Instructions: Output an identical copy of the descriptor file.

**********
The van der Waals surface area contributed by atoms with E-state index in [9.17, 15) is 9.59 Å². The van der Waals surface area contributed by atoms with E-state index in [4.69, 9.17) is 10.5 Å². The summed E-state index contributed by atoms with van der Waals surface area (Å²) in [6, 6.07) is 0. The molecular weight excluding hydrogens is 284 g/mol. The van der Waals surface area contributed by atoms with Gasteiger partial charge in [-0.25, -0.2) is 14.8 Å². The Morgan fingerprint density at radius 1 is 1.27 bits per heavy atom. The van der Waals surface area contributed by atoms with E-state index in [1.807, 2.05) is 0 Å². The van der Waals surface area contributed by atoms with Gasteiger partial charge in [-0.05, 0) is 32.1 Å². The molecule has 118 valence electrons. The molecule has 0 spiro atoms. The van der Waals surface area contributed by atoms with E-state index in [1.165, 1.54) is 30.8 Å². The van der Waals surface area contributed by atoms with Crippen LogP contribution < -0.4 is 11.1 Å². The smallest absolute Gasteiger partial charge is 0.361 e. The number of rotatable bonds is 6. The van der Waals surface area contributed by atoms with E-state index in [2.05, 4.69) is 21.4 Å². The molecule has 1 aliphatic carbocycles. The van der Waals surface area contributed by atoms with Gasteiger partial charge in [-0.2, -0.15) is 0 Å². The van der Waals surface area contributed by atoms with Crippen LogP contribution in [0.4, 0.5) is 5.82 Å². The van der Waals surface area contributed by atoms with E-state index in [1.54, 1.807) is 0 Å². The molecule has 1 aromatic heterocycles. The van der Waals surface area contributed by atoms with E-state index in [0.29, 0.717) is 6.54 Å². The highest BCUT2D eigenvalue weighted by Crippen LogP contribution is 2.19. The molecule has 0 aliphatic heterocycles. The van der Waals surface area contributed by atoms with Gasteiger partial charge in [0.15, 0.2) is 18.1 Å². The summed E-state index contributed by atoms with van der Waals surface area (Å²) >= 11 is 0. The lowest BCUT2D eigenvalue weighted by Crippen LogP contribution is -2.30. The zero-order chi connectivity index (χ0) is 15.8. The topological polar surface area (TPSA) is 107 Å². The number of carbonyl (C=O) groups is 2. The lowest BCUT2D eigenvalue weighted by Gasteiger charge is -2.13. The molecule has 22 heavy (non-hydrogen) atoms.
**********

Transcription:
The van der Waals surface area contributed by atoms with E-state index in [9.17, 15) is 9.59 Å². The van der Waals surface area contributed by atoms with E-state index in [4.69, 9.17) is 10.5 Å². The summed E-state index contributed by atoms with van der Waals surface area (Å²) in [6, 6.07) is 0. The molecular weight excluding hydrogens is 284 g/mol. The van der Waals surface area contributed by atoms with Gasteiger partial charge in [-0.25, -0.2) is 14.8 Å². The Morgan fingerprint density at radius 1 is 1.27 bits per heavy atom. The van der Waals surface area contributed by atoms with E-state index in [1.807, 2.05) is 0 Å². The van der Waals surface area contributed by atoms with Gasteiger partial charge in [-0.05, 0) is 32.1 Å². The molecule has 118 valence electrons. The molecule has 0 spiro atoms. The van der Waals surface area contributed by atoms with E-state index in [1.165, 1.54) is 30.8 Å². The van der Waals surface area contributed by atoms with Crippen LogP contribution < -0.4 is 11.1 Å². The smallest absolute Gasteiger partial charge is 0.361 e. The number of rotatable bonds is 6. The van der Waals surface area contributed by atoms with E-state index in [2.05, 4.69) is 21.4 Å². The molecule has 1 aliphatic carbocycles. The van der Waals surface area contributed by atoms with Gasteiger partial charge in [-0.2, -0.15) is 0 Å². The van der Waals surface area contributed by atoms with Crippen LogP contribution in [0.4, 0.5) is 5.82 Å². The van der Waals surface area contributed by atoms with E-state index in [1.54, 1.807) is 0 Å². The molecule has 1 aromatic heterocycles. The van der Waals surface area contributed by atoms with E-state index in [0.29, 0.717) is 6.54 Å². The highest BCUT2D eigenvalue weighted by Crippen LogP contribution is 2.19. The molecule has 0 aliphatic heterocycles. The van der Waals surface area contributed by atoms with Gasteiger partial charge in [0.15, 0.2) is 18.1 Å². The summed E-state index contributed by atoms with van der Waals surface area (Å²) >= 11 is 0. The lowest BCUT2D eigenvalue weighted by Crippen LogP contribution is -2.30. The zero-order chi connectivity index (χ0) is 15.8. The topological polar surface area (TPSA) is 107 Å². The number of carbonyl (C=O) groups is 2. The lowest BCUT2D eigenvalue weighted by Gasteiger charge is -2.13. The molecule has 22 heavy (non-hydrogen) atoms.